Summer 2013 Vol. 23, No. 2 Research Edition
It has taken work across several generations, and will likely require several generations more, to realize the goals of the Multidisciplinary Association for Psychedelic Studies (MAPS), which I started 27 years ago in 1986. With such a long-term perspective and wide range of projects, our challenge continues to be finding sustainability over time, and keeping in a healthy balance the many different communities of which we are a part.
The broad mission of MAPS is to work toward the reintegration into our culture of psychedelics and marijuana and the experiences they engender. Our strategy is to focus primarily on non-profit drug development research—aimed at FDA approval for the prescription use of psychedelics and marijuana—while also engaging to a lesser extent in research about non-medicinal potentials. Conducting supplementary public education and psychedelic harm reduction are also key elements of our mission.
We currently have seven studies of MDMA-assisted psychotherapy for posttraumatic stress disorder (PTSD) initiated or in the final stages of the approval process. We are sponsoring Phase 2 pilot studies (see page XXX to learn more about Phase 2 studies) in South Carolina, Colorado, Canada, and Israel, along with a Phase 1 MDMA-assisted psychotherapist training protocol and a Phase 2 Relapse Study for the few people in our initial study who improved after treatment but later redeveloped PTSD symptoms. We anticipate holding our crucial End-of-Phase 2 meeting with the Food and Drug Administration (FDA) in about two years. In this meeting we will plan our two pivotal multi-site Phase 3 studies designed to gather proof of safety and efficacy required for prescription approval for MDMA-assisted psychotherapy for PTSD.
We’ve also obtained FDA approval and are in the middle of the IRB approval process for a pilot study examining MDMA-assisted therapy’s possible role in reducing social anxiety in autistic adults, to take place at the Harbor-UCLA Medical Center/Los Angeles Biomedical Research Institute. In addition, we recently received a $10,000 donation from Shlomi Raz to develop a protocol for a study of LSD for problem solving and creativity.
While our psychedelic research grows, our efforts to start medical marijuana research remain unsuccessful (despite 20 U.S. states plus the District of Columbia now allowing the legal use of medical marijuana). On April 15, 2013, we were defeated in our 12-year struggle to help Prof. Lyle Craker of the University of Massachusetts-Amherst obtain a Drug Enforcement Administration (DEA) license to grow marijuana under contract to MAPS for federally regulated medical research. Craker’s unsuccessful lawsuit against the DEA for rejecting a DEA Administrative Law Judge’s prior recommendation that it would be in the public interest to grant Craker’s license means that the National Institute on Drug Abuse (NIDA) has retained its monopoly on the supply of marijuana legal for federally regulated research.
Our FDA-approved pilot study of marijuana for 50 veterans with chronic, treatment-resistant PTSD, for which NIDA has refused to sell us the required marijuana, remains on hold until we can persuade the Public Health Service review committee that previously rejected the protocol to allow it to proceed now that we have also obtained approval from the Institutional Review Board at the University of Arizona.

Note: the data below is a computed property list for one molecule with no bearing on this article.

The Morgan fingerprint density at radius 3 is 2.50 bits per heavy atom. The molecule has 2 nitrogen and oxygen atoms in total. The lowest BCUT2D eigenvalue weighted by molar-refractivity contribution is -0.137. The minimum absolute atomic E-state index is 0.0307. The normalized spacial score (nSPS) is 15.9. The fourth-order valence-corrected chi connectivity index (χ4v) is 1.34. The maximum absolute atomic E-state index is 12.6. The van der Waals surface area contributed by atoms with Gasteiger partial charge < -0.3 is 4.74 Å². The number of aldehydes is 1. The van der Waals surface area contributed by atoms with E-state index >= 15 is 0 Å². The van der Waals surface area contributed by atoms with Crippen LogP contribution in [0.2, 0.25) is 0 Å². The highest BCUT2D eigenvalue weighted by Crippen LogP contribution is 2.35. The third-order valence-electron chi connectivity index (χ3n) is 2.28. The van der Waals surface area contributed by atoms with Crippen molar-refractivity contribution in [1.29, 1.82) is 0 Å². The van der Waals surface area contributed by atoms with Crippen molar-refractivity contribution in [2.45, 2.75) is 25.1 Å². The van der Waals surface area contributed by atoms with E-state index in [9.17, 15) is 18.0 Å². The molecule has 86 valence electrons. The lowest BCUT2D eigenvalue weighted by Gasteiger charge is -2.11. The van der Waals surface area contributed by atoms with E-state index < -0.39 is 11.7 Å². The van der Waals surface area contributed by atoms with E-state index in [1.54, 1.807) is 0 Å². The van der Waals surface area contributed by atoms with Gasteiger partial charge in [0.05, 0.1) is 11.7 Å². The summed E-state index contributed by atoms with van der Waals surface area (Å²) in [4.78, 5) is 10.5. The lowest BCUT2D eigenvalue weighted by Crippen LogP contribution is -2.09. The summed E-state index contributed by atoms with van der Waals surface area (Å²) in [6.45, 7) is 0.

With an expanding clinical research program, we also have an expanded obligation to educate the public about our research data and its implications for public health and culture. I recently spoke with The New York Times about how the explosion of media interest in “Molly,” the newest hip name for illegally distributed Ecstasy, in part reflects the younger generation’s need for connection and community.
The summer festival season has been the perfect time to expand our public education work, with an outstandingly successful Indiegogo campaign for the Zendo Project harm reduction services. We have over 100 volunteers joining us this year in Black Rock City to help provide compassionate support for people having difficult psychedelic experiences. In addition to providing a supportive space and reducing the number of drug-related arrests and hospitalizations, our psychedelic harm reduction program also provides a context for us to help train the next generation of psychedelic therapists.
By developing a model psychedelic harm reduction program, we’re working to reduce the public’s fear of psychedelics, further encouraging research and reducing the potential of a cultural backlash. We’re doing this by demonstrating that it is possible to reduce the risks associated with the non-medical use of psychedelics used outside of scientific and therapeutic contexts.
MAPS is more than just an organization: We are a broad international community of researchers, therapists, doctors, artists, activists, students, policymakers, journalists, and just regular people, and we are creating safer spaces to explore both the risks and the benefits of psychedelics and marijuana for science, medicine, spirituality, and exploration.
This edition of the MAPS Bulletin is an invitation to discover what’s new and become more involved in our increasingly mainstream community.
With appreciation and excitement for all we’re doing together,
Rick Doblin, Ph.D.
MAPS Executive Director